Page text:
I bought the two cheat sheets from Quick Study because I had picked up their guide for German grammar when I was learning it and really found it helpful.  The sheets just break down necessary concepts in an easy, clear way, though the Mandarin grammar sheet is admittedly much more complicated than the German one.  They're good for quick references rather than looking it up in a book and reading everything.  Together with the Huang book, reviewing and understanding grammar became a much easier task.

The Process


As with my undergrad and master's thesis, I counted the number of days I had until the test and then calculated how many words per day I needed to study in order to be in good shape.  That wound up being about 20 words per day every day (including weekends!) for five weeks, which left me about a week before the test to really make sure I knew what I was doing.  I also always leave a buffer for myself because I know on some days, I just can't reach my goal.  It sounds like a lot, and yes, on some days it felt that way.  But because there are also a lot of words in the list I already know how to read, write, and use (words like I 我, you 你, is 是, student 学生, eat 吃), some days I could "learn" up to 30 words.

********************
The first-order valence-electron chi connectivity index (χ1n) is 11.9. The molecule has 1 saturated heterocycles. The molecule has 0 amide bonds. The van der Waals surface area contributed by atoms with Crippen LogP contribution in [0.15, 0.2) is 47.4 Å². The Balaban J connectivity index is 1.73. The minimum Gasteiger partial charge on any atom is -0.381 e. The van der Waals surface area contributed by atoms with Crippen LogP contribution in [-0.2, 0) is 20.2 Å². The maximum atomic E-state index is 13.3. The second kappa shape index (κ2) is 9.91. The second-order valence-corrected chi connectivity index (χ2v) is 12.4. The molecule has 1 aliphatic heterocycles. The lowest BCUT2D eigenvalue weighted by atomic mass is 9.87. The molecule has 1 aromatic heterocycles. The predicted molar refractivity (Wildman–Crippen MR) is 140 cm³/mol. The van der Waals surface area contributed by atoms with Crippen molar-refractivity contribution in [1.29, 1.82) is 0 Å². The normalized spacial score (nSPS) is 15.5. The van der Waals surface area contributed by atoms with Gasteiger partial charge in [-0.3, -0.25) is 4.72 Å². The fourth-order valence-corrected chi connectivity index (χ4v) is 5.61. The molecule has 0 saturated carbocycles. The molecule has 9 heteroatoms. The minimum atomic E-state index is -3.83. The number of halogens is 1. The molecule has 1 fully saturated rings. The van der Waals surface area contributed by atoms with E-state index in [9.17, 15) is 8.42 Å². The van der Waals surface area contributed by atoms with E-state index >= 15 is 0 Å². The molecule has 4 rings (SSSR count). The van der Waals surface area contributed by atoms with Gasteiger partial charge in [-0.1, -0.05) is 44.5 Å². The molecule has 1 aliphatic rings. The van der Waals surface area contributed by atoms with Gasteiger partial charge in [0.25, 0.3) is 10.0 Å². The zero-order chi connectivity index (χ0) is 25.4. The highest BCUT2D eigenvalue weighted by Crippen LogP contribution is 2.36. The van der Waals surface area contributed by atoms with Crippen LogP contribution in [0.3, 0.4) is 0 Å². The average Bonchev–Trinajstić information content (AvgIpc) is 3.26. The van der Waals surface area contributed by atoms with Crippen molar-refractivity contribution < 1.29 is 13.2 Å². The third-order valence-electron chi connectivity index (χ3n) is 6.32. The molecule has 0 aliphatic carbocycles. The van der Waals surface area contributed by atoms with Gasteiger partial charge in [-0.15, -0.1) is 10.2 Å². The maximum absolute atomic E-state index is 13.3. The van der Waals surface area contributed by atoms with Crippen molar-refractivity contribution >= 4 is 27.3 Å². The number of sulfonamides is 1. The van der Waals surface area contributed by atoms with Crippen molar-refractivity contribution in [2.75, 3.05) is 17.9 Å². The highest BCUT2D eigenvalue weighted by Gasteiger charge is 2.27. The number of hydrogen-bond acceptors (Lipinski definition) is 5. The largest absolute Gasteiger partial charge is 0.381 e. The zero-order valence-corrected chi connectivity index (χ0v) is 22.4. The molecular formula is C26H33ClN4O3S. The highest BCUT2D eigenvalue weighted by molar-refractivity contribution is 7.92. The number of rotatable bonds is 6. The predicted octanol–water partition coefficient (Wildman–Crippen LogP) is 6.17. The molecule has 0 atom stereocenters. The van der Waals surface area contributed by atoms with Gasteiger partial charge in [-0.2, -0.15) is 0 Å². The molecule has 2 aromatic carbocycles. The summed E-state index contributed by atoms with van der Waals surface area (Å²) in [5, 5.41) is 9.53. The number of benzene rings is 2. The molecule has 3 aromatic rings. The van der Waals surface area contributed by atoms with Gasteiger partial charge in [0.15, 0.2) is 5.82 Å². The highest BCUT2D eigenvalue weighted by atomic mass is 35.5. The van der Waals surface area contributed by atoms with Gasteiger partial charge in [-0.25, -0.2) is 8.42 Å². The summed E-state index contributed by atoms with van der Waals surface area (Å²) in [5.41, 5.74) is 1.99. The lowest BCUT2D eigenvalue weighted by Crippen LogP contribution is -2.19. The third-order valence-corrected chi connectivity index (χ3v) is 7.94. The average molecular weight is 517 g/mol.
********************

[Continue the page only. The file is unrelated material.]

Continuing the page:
How did I actually review vocabulary?  Very old school, to say the least.  8-year-old me would've cried having to do this, but 30-year-old me is more determined and disciplined -- I wrote every single word multiple times with a pencil and paper.  Now, as an 8-year-old, I probably would've had to fill an entire page per word to have it stick, but as a 30-year-old, I don't have time for that.  Besides which, rather than using four boxes for one word on grid paper, I used one box per word since my handwriting is now much smaller.  For new words, I would essentially take a look at it and see the components that comprise it.  One example is the word qí 骑, which means to ride (a bike or horse).  I didn't remember encountering this word before, but looking at it, the left side is the radical mǎ 马, which is the word for "horse," a word that I already knew.  The right side consists of two words; on top, we have dà 大, which means "big," and on the bottom we have kě 可, which means "can" or "to be able to."  Again, these are also two words that I already knew.  By putting all three of these words together in my head, I can imagine and remember the word qí 骑 in terms of writing, reading, and knowing its meaning.  Pronunciation (i.e. connecting the sound "qí" to 骑) is my weak point and I basically just repeated it in my head over and over again while I wrote it.  Some words were easier to remember than others, but being able to read, write, and know its meaning is 75% of the way there.  If I didn't actually know any of the components of a word, I'd look up how to write it.  The process of physically writing the words usually took between 45 minutes to an hour every day.